A video recording of a walk through the temple gardens, which captures one of the most compelling attributes of Japanese landscape architecture: the sense that, even in a small space, each individual step can open up a new vista, a new perspective. (Image via lofter.com)
5000 copies. Two different sleeves available – one with white titles and logos; one with them in red. Reissued in 1987 truncated form as Live in Reykjavik by Temple Records as part of the 23 live albums series.
The party approaches the moathouse near the Village of Hommlet (AC5: Player Character Record Sheets, TSR, 1984, featuring artwork originally proposed for AD&D module T1-4: The Temple of Elemental Evil)
Mesopotamian Kudurru (Boundary Stone), 2nd Dynasty of Isin, 1157-1025 BC
The upper section of this finely polished black limestone kudurru is decorated in intricately carved raised relief with symbols and sacred animals representing a large group or “gathering” of Mesopotamian gods and goddesses. Kudurrus, sometimes referred to as “boundary markers,” were actually land grant documents used by kings to reward their favored servants. These monuments were set up in temples to record royal land grants. The full force of the Mesopotamian pantheon was utilized both to witness and guarantee the land grant by carving the symbols and sacred animals of the deities on the kudurru. In the shape of a cylindrical ovoid, this particular kudurru was not inscribed, perhaps because the person who was to receive the land grant died before it could be finalized, or because the king changed his mind and decided not to make the land grant after all. Each kudurru is unique; a good deal of variation exists in the number and choice of deities which appear.
Front: On this standing monument, the Mesopotamian pantheon is presented. The four great gods come first. Anu (“father of the gods” and god of heaven) and Enlil (god of wind, kingship and the earth), are shown as a multi-horned divine crown each on its own temple facade. Then Ea (god of water, magic and wisdom), is shown as a curved stick ending in a ram’s head atop a temple facade pulled by the foreparts of a horned goat. Above the first two deities, a female headdress in the shape of an omega sign, symbolizes Ninhursag (“mother of the gods” and goddess of fertility).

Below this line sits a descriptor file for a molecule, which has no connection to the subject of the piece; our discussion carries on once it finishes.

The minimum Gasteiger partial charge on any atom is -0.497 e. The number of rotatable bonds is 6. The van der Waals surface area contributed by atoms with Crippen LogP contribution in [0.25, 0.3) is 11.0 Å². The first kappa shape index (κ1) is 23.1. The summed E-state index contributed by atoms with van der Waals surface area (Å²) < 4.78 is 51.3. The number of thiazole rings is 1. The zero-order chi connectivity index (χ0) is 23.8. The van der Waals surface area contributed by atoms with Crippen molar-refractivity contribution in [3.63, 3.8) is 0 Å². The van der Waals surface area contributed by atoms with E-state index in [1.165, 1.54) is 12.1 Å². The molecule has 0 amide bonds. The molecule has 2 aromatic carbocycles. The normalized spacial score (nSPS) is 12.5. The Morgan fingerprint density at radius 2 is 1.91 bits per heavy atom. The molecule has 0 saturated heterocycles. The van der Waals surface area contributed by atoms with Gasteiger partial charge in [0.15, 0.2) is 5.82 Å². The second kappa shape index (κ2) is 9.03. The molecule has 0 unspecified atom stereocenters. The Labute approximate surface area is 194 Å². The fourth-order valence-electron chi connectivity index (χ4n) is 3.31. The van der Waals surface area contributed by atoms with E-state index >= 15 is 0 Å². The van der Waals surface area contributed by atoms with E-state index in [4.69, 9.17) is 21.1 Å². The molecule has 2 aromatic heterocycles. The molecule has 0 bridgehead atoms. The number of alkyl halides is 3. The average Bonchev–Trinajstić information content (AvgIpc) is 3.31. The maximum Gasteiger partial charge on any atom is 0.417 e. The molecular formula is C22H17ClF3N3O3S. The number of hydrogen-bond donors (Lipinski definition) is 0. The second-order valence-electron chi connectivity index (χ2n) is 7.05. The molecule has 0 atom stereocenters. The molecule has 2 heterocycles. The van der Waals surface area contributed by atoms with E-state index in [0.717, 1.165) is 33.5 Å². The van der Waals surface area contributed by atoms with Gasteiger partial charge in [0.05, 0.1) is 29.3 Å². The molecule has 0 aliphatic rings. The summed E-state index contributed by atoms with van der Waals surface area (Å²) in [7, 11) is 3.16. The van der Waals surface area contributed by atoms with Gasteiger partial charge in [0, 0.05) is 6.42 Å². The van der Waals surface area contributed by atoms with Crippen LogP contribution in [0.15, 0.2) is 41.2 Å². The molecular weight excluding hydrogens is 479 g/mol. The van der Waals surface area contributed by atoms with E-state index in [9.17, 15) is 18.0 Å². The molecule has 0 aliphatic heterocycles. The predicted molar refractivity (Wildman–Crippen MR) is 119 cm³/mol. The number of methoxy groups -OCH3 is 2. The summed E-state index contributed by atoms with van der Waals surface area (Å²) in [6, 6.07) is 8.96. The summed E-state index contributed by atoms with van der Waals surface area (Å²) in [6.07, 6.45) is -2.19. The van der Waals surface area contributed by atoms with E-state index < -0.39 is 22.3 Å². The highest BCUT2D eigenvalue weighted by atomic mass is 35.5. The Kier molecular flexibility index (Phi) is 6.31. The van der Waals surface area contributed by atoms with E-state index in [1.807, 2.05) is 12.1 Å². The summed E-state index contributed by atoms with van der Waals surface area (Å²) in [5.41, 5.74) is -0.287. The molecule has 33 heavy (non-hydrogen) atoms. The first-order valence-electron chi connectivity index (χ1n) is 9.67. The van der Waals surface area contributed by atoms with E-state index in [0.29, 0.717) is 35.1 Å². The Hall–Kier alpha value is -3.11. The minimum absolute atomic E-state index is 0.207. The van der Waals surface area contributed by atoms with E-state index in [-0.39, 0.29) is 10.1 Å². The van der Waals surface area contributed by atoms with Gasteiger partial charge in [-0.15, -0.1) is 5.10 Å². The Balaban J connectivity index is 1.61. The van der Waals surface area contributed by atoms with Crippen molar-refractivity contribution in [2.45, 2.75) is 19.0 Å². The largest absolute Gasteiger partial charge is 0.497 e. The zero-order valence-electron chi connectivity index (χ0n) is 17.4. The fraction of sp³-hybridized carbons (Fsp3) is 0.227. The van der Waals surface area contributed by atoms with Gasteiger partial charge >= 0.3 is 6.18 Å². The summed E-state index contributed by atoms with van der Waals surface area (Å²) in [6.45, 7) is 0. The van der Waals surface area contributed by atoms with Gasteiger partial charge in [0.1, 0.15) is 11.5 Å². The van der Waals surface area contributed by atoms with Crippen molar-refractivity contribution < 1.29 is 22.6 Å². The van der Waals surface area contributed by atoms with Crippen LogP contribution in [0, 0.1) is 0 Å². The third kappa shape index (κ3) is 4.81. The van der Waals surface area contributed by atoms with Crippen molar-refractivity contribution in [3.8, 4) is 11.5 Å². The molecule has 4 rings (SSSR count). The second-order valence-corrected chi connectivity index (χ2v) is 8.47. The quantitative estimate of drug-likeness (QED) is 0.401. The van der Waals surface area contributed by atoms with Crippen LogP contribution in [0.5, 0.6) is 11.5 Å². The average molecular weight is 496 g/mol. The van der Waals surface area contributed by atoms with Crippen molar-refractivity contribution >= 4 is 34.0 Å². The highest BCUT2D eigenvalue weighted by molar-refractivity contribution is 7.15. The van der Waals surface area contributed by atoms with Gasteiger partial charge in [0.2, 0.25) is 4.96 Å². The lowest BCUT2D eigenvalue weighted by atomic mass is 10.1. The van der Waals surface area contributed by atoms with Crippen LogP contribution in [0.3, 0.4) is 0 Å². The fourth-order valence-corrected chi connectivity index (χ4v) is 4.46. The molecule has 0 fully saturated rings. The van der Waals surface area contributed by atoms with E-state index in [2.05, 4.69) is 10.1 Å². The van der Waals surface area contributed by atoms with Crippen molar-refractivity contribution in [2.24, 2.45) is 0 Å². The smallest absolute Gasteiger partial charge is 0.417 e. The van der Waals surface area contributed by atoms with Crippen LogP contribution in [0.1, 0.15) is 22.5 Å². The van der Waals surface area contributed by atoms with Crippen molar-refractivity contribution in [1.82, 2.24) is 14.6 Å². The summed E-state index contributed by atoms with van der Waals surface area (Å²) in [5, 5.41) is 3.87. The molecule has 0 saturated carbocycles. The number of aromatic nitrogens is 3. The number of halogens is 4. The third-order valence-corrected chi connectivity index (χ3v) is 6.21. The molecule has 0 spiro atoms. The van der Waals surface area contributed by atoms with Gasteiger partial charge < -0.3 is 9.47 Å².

Reverse: The leading Babylonian god, Marduk, and his son Nabu, appear next. A triangular spade pointing up and a scribe’s wedge-shaped stylus, respectively, each sits atop a temple facade pulled by the foreparts of a snake-dragon known as a Mushus (Mushhushshu). All five temple facades float on fresh, underground waters known as the Apsu or the Deep. Following these divinities, we find the mace, perhaps a local war god, the scepter with double lion heads of Ninurta (god of war), the arrow, a symbol of the star Sirius, and the two-pronged lightning bolt of Adad. This storm god is called by the similar name Haddad in the Levant. The running bird Papsukkal (minister of the gods, associated with the constellation Orion), is followed by the scorpion Ishara (goddess of oaths), the seated dog Gula (goddess of healing) and a bird on a perch, symbolizing both Shuqamuna and Shumalia (patron deities of the Kassite royal family).
Top:The top of the kudurru, representing the heavens, is surrounded and enclosed by the body of a large snake. Nirah (the snake god) encompasses four astral deities the crescent moon of Sin (the moon god), a multi-rayed circular sun disc of Shamash (the sun god), a star inside a disc for Ishtar (the goddess of love -especially sexuality- and war) and the lamp of Nusku (the god of fire and light). Ishtar, considered the most important Mesopotamian female deity, is associated with the morning and evening star, the planet Venus.
The Great Buddha of Kamakura is a monumental outdoor bronze statue of Amitābha Buddha located at the Kōtoku-in Temple in Kamakura, Kanagawa Prefecture, Japan. The bronze statue probably dates from 1252, in the Kamakura period, according to temple records.